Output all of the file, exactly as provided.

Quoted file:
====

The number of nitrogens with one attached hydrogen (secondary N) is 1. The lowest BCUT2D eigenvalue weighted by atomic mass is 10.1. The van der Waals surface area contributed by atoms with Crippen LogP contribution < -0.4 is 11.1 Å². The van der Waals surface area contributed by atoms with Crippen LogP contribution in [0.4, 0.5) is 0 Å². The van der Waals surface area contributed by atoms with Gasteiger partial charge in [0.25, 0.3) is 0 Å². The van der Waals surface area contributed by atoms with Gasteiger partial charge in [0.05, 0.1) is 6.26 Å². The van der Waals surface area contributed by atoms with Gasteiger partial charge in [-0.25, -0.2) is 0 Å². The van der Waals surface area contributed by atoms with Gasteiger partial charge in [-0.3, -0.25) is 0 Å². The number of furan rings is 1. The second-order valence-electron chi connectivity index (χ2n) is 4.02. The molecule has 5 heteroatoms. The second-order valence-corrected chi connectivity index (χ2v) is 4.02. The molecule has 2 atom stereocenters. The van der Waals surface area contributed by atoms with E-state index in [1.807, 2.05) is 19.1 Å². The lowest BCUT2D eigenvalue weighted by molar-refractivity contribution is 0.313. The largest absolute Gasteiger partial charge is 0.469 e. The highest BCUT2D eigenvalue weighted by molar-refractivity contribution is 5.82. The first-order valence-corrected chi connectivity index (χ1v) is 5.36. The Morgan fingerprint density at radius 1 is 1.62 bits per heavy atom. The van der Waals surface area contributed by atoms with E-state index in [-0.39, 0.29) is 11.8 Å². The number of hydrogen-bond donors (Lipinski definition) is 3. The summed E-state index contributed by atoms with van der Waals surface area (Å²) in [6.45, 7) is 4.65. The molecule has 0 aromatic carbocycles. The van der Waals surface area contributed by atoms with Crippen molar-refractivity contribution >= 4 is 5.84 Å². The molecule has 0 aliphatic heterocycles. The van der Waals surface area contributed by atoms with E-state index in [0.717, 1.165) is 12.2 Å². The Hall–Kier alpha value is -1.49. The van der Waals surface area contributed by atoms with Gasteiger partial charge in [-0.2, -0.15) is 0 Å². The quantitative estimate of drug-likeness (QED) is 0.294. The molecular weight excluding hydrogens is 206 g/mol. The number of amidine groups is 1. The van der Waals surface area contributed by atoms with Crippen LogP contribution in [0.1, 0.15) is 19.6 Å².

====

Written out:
The number of nitrogens with one attached hydrogen (secondary N) is 1. The lowest BCUT2D eigenvalue weighted by atomic mass is 10.1. The van der Waals surface area contributed by atoms with Crippen LogP contribution < -0.4 is 11.1 Å². The van der Waals surface area contributed by atoms with Crippen LogP contribution in [0.4, 0.5) is 0 Å². The van der Waals surface area contributed by atoms with Gasteiger partial charge in [0.25, 0.3) is 0 Å². The van der Waals surface area contributed by atoms with Gasteiger partial charge in [0.05, 0.1) is 6.26 Å². The van der Waals surface area contributed by atoms with Gasteiger partial charge in [-0.25, -0.2) is 0 Å². The van der Waals surface area contributed by atoms with Gasteiger partial charge in [-0.3, -0.25) is 0 Å². The number of furan rings is 1. The second-order valence-electron chi connectivity index (χ2n) is 4.02. The molecule has 5 heteroatoms. The second-order valence-corrected chi connectivity index (χ2v) is 4.02. The molecule has 2 atom stereocenters. The van der Waals surface area contributed by atoms with E-state index in [1.807, 2.05) is 19.1 Å². The lowest BCUT2D eigenvalue weighted by molar-refractivity contribution is 0.313. The largest absolute Gasteiger partial charge is 0.469 e. The highest BCUT2D eigenvalue weighted by molar-refractivity contribution is 5.82. The first-order valence-corrected chi connectivity index (χ1v) is 5.36. The Morgan fingerprint density at radius 1 is 1.62 bits per heavy atom. The van der Waals surface area contributed by atoms with E-state index in [-0.39, 0.29) is 11.8 Å². The number of hydrogen-bond donors (Lipinski definition) is 3. The summed E-state index contributed by atoms with van der Waals surface area (Å²) in [6.45, 7) is 4.65. The molecule has 0 aromatic carbocycles. The van der Waals surface area contributed by atoms with Crippen molar-refractivity contribution >= 4 is 5.84 Å². The molecule has 0 aliphatic heterocycles. The van der Waals surface area contributed by atoms with E-state index in [0.717, 1.165) is 12.2 Å². The Hall–Kier alpha value is -1.49. The van der Waals surface area contributed by atoms with Gasteiger partial charge in [-0.2, -0.15) is 0 Å². The quantitative estimate of drug-likeness (QED) is 0.294. The molecular weight excluding hydrogens is 206 g/mol. The number of amidine groups is 1. The van der Waals surface area contributed by atoms with Crippen LogP contribution in [0.1, 0.15) is 19.6 Å².